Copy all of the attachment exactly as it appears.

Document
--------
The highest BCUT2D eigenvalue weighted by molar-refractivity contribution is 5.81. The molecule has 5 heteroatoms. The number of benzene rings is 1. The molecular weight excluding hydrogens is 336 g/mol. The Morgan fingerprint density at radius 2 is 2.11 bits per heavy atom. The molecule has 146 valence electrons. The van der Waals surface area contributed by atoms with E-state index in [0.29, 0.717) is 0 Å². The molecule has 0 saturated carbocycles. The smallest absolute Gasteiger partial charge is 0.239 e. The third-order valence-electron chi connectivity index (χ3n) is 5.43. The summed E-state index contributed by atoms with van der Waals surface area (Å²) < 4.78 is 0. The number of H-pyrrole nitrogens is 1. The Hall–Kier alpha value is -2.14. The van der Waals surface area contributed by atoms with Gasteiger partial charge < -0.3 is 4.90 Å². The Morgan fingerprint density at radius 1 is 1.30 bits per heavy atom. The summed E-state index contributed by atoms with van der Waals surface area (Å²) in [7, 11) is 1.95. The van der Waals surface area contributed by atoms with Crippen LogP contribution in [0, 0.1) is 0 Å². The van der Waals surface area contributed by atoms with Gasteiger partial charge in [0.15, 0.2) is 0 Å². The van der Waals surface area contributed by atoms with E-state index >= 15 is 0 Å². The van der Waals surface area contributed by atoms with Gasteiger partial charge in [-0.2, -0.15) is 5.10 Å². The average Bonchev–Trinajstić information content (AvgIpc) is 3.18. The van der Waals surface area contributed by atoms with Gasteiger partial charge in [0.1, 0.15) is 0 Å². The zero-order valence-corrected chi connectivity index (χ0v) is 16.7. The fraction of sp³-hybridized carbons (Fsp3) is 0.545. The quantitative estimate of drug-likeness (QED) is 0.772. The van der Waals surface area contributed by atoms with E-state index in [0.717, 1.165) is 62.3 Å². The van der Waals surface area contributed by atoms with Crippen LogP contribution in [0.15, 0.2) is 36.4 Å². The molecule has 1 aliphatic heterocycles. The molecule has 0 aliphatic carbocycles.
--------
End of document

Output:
The highest BCUT2D eigenvalue weighted by molar-refractivity contribution is 5.81. The molecule has 5 heteroatoms. The number of benzene rings is 1. The molecular weight excluding hydrogens is 336 g/mol. The Morgan fingerprint density at radius 2 is 2.11 bits per heavy atom. The molecule has 146 valence electrons. The van der Waals surface area contributed by atoms with E-state index in [0.29, 0.717) is 0 Å². The molecule has 0 saturated carbocycles. The smallest absolute Gasteiger partial charge is 0.239 e. The third-order valence-electron chi connectivity index (χ3n) is 5.43. The summed E-state index contributed by atoms with van der Waals surface area (Å²) < 4.78 is 0. The number of H-pyrrole nitrogens is 1. The Hall–Kier alpha value is -2.14. The van der Waals surface area contributed by atoms with Gasteiger partial charge < -0.3 is 4.90 Å². The Morgan fingerprint density at radius 1 is 1.30 bits per heavy atom. The summed E-state index contributed by atoms with van der Waals surface area (Å²) in [7, 11) is 1.95. The van der Waals surface area contributed by atoms with Crippen LogP contribution in [0, 0.1) is 0 Å². The van der Waals surface area contributed by atoms with Gasteiger partial charge in [0.15, 0.2) is 0 Å². The van der Waals surface area contributed by atoms with E-state index >= 15 is 0 Å². The van der Waals surface area contributed by atoms with Gasteiger partial charge in [-0.2, -0.15) is 5.10 Å². The average Bonchev–Trinajstić information content (AvgIpc) is 3.18. The van der Waals surface area contributed by atoms with Gasteiger partial charge in [0.1, 0.15) is 0 Å². The zero-order valence-corrected chi connectivity index (χ0v) is 16.7. The fraction of sp³-hybridized carbons (Fsp3) is 0.545. The quantitative estimate of drug-likeness (QED) is 0.772. The van der Waals surface area contributed by atoms with E-state index in [0.717, 1.165) is 62.3 Å². The van der Waals surface area contributed by atoms with Crippen LogP contribution in [0.15, 0.2) is 36.4 Å². The molecule has 1 aliphatic heterocycles. The molecule has 0 aliphatic carbocycles.